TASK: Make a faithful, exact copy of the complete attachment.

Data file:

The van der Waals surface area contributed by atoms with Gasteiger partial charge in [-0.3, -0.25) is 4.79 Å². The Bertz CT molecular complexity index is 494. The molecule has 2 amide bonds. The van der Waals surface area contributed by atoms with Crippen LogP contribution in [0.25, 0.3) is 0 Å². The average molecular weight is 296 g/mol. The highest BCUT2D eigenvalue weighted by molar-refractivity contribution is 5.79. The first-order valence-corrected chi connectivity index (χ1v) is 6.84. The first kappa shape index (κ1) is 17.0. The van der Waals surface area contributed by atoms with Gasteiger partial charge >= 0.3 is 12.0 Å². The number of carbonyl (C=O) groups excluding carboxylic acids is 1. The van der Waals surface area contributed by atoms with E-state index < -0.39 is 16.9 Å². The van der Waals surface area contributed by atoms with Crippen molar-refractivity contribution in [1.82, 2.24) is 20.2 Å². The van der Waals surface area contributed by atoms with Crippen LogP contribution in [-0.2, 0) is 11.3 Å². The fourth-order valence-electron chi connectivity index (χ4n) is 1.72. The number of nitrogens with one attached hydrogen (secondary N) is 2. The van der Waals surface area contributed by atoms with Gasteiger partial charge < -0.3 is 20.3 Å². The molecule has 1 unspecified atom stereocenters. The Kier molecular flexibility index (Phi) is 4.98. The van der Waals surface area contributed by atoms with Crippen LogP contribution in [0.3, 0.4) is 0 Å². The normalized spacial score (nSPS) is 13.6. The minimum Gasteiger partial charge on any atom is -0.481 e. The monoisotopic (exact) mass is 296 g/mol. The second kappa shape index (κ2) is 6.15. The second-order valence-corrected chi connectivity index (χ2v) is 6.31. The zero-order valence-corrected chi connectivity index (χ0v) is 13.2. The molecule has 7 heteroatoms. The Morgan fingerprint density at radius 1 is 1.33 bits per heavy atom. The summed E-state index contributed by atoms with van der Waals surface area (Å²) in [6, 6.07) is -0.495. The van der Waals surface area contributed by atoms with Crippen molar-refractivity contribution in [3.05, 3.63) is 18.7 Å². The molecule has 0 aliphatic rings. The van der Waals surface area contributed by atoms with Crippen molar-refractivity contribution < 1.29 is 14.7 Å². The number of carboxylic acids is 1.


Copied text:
The van der Waals surface area contributed by atoms with Gasteiger partial charge in [-0.3, -0.25) is 4.79 Å². The Bertz CT molecular complexity index is 494. The molecule has 2 amide bonds. The van der Waals surface area contributed by atoms with Crippen LogP contribution in [0.25, 0.3) is 0 Å². The average molecular weight is 296 g/mol. The highest BCUT2D eigenvalue weighted by molar-refractivity contribution is 5.79. The first-order valence-corrected chi connectivity index (χ1v) is 6.84. The first kappa shape index (κ1) is 17.0. The van der Waals surface area contributed by atoms with Gasteiger partial charge >= 0.3 is 12.0 Å². The number of carbonyl (C=O) groups excluding carboxylic acids is 1. The van der Waals surface area contributed by atoms with E-state index < -0.39 is 16.9 Å². The van der Waals surface area contributed by atoms with Crippen molar-refractivity contribution in [1.82, 2.24) is 20.2 Å². The van der Waals surface area contributed by atoms with Crippen LogP contribution in [-0.2, 0) is 11.3 Å². The fourth-order valence-electron chi connectivity index (χ4n) is 1.72. The number of nitrogens with one attached hydrogen (secondary N) is 2. The van der Waals surface area contributed by atoms with Gasteiger partial charge < -0.3 is 20.3 Å². The molecule has 1 unspecified atom stereocenters. The Kier molecular flexibility index (Phi) is 4.98. The van der Waals surface area contributed by atoms with Crippen LogP contribution in [0.3, 0.4) is 0 Å². The normalized spacial score (nSPS) is 13.6. The minimum Gasteiger partial charge on any atom is -0.481 e. The monoisotopic (exact) mass is 296 g/mol. The second kappa shape index (κ2) is 6.15. The second-order valence-corrected chi connectivity index (χ2v) is 6.31. The zero-order valence-corrected chi connectivity index (χ0v) is 13.2. The molecule has 7 heteroatoms. The Morgan fingerprint density at radius 1 is 1.33 bits per heavy atom. The summed E-state index contributed by atoms with van der Waals surface area (Å²) in [6, 6.07) is -0.495. The van der Waals surface area contributed by atoms with Crippen molar-refractivity contribution in [3.05, 3.63) is 18.7 Å². The molecule has 0 aliphatic rings. The van der Waals surface area contributed by atoms with Crippen molar-refractivity contribution < 1.29 is 14.7 Å². The number of carboxylic acids is 1.